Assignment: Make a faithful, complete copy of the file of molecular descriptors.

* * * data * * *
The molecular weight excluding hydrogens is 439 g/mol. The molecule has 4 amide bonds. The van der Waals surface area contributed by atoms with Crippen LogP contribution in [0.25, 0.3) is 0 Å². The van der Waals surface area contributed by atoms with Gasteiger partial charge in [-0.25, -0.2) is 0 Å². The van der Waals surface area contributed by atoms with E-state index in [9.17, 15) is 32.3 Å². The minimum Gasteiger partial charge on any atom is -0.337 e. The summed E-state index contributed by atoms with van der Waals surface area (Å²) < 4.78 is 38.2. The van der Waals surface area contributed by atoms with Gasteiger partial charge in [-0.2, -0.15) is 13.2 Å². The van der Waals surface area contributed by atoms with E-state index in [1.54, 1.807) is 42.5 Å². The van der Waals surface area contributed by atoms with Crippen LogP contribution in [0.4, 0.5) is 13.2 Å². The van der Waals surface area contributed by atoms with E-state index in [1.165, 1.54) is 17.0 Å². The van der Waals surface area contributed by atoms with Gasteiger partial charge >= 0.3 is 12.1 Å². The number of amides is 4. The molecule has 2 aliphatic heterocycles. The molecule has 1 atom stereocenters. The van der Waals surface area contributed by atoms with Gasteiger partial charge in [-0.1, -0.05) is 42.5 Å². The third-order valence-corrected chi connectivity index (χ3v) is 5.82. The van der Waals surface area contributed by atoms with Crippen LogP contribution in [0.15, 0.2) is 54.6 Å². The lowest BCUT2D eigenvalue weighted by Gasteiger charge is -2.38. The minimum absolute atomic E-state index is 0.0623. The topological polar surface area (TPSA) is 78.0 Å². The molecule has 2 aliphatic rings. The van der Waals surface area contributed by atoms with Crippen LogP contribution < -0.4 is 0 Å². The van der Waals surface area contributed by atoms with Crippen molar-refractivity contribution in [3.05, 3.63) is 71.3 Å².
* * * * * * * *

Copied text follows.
The molecular weight excluding hydrogens is 439 g/mol. The molecule has 4 amide bonds. The van der Waals surface area contributed by atoms with Crippen LogP contribution in [0.25, 0.3) is 0 Å². The van der Waals surface area contributed by atoms with Gasteiger partial charge in [-0.25, -0.2) is 0 Å². The van der Waals surface area contributed by atoms with E-state index in [9.17, 15) is 32.3 Å². The minimum Gasteiger partial charge on any atom is -0.337 e. The summed E-state index contributed by atoms with van der Waals surface area (Å²) < 4.78 is 38.2. The van der Waals surface area contributed by atoms with Gasteiger partial charge in [-0.2, -0.15) is 13.2 Å². The van der Waals surface area contributed by atoms with E-state index in [1.54, 1.807) is 42.5 Å². The van der Waals surface area contributed by atoms with Crippen LogP contribution in [0.4, 0.5) is 13.2 Å². The van der Waals surface area contributed by atoms with E-state index in [1.165, 1.54) is 17.0 Å². The van der Waals surface area contributed by atoms with Gasteiger partial charge >= 0.3 is 12.1 Å². The number of amides is 4. The molecule has 2 aliphatic heterocycles. The molecule has 1 atom stereocenters. The van der Waals surface area contributed by atoms with Gasteiger partial charge in [-0.1, -0.05) is 42.5 Å². The third-order valence-corrected chi connectivity index (χ3v) is 5.82. The van der Waals surface area contributed by atoms with Crippen LogP contribution in [0.15, 0.2) is 54.6 Å². The lowest BCUT2D eigenvalue weighted by Gasteiger charge is -2.38. The minimum absolute atomic E-state index is 0.0623. The topological polar surface area (TPSA) is 78.0 Å². The molecule has 2 aliphatic rings. The van der Waals surface area contributed by atoms with Crippen LogP contribution < -0.4 is 0 Å². The van der Waals surface area contributed by atoms with Crippen molar-refractivity contribution in [3.05, 3.63) is 71.3 Å².